Friday, October 30, 2015
Thursday, October 29, 2015
Wednesday, October 28, 2015
“I met this 6-year-old child, with this blank, pale, emotionless face and the blackest eyes… the devil’s eyes. I spent eight years trying to reach him, and then another seven trying to keep him locked up because I realized what was living behind that boy’s eyes was purely and simply…evil.”
Tuesday, October 27, 2015
Director and Producer William Castle was known throughout Hollywood as someone who could make a low budget film and turn it into a box office Dynamo. His specialty was the horror genre, where it was easy to gain attention with gimmicks. One of his most successful and renowned films was House on Haunted Hill, which starred Vincent Price.
For this film, Mr. Castle came up with "Extremo" which was sure to send many a chill to the audience. This gimmick merely consisted of a hidden skeleton hung from the theater ceiling. At various points in the film, the skeleton would be dropped from the ceiling to frighten the audience.
The gimmick was successful and the modestly budgeted film earned a large haul at the box office. The film caught Alfred Hitchcock's attention, inspiring him to make his own modestly budgeted film- Psycho.
Monday, October 26, 2015
Alfred Hitchcock always preferred that his audiences not know much about the stories he told onscreen before the films' conclusion. Of course, this was always made more difficult when the film was based on a book.
In the case of Psycho, Sir Alfred was particularly upset about the secrets behind its ending. So much so that he attempted to buy up every copy of the book he could locate from wholesalers, the publishing house and even any copies he or his secretary might come across in bookstores. The scheme worked; the movie went on to become a huge hit for Mr. Hitchcock.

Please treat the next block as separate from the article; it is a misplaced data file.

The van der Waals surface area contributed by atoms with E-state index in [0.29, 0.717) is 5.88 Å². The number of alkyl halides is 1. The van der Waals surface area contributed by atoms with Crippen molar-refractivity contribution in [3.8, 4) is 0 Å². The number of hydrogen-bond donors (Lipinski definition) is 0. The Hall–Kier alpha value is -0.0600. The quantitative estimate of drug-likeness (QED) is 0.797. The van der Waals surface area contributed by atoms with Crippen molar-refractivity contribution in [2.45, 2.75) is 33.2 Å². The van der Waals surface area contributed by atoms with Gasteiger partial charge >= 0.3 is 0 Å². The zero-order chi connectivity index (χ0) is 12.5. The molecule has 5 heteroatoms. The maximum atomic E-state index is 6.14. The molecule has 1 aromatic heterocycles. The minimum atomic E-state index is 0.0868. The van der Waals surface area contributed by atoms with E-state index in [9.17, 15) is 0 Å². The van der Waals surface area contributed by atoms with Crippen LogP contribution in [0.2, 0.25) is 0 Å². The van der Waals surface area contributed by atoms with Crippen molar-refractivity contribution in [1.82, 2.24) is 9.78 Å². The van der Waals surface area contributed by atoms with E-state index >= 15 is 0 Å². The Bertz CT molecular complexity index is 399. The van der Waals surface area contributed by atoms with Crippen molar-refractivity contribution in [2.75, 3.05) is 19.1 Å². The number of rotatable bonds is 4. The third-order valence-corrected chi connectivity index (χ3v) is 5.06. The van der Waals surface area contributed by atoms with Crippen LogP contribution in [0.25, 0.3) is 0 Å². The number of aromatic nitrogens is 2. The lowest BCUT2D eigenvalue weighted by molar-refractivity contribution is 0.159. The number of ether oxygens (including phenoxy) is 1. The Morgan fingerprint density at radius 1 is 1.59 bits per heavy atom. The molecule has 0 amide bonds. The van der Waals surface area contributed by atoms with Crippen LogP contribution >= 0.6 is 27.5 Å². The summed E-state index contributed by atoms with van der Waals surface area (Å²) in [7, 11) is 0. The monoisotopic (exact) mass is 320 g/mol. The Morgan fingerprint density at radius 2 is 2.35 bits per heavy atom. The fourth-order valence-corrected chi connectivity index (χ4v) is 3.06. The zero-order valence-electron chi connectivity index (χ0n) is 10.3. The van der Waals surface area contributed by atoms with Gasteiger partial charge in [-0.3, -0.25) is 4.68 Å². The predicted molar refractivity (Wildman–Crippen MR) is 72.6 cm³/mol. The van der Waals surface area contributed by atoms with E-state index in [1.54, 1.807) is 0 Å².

Sunday, October 25, 2015
“Every star has that certain something that stands out and compels us to notice them. -As for me I have always believed my most compelling quality to be my inner strength, something I am easily able to share with an audience. I'm very comfortable in my own skin. I never thought my looks would have anything to do with becoming a star. Yet it seems that in some ways they did.”
Saturday, October 24, 2015
Hollywood legend Maureen O'Hara has passed away at age 95.
Ms. O'Hara was born in Ireland in 1920 and wanted to become an actress from an early age. Her father, a practical man, discouraged her from pursuing an acting career and she compromised by taking courses in secretarial skills. Her first screen test was a disaster, but the actor Charles Laughton saw it and became entranced by the fiery redhead. He soon recommended her to his business partner who quickly signed her up. Ms. O'Hara was now a movie star.
While Ms. O'Hara was a standout actress in black and white, she was even more so in technicolor when audiences could see her red hair.
Ms. O'Hara's characters were always outspoken, brash and brave. She made her Disney debut in the classic film The Parent Trap opposite a young Hayley Mills who played her daughter.
Ms. O'Hara retired from the screen, occasionally reappearing to meet her fans and share stories about her famed roles during the golden age of Hollywood. One of her last roles was as the feisty mother of John Candy in Only the Lonely.
Always witty, intelligent and strong willed, Ms. O'Hara was one of our last ties to the Golden Age of American film. Her feisty presence on the screen has never been matched and she will forever be missed. Luckily her great performances will always be with us.
Friday, October 23, 2015
With all the attention being paid to Back to the Future this week, let's take a look at one of the more interesting characters from the film- Marty McFly's brother Dave McFly.
Depicted as a loser who works at a fast food restaurant, he's also a bit of a dork, as shown in the infamous disappearing picture.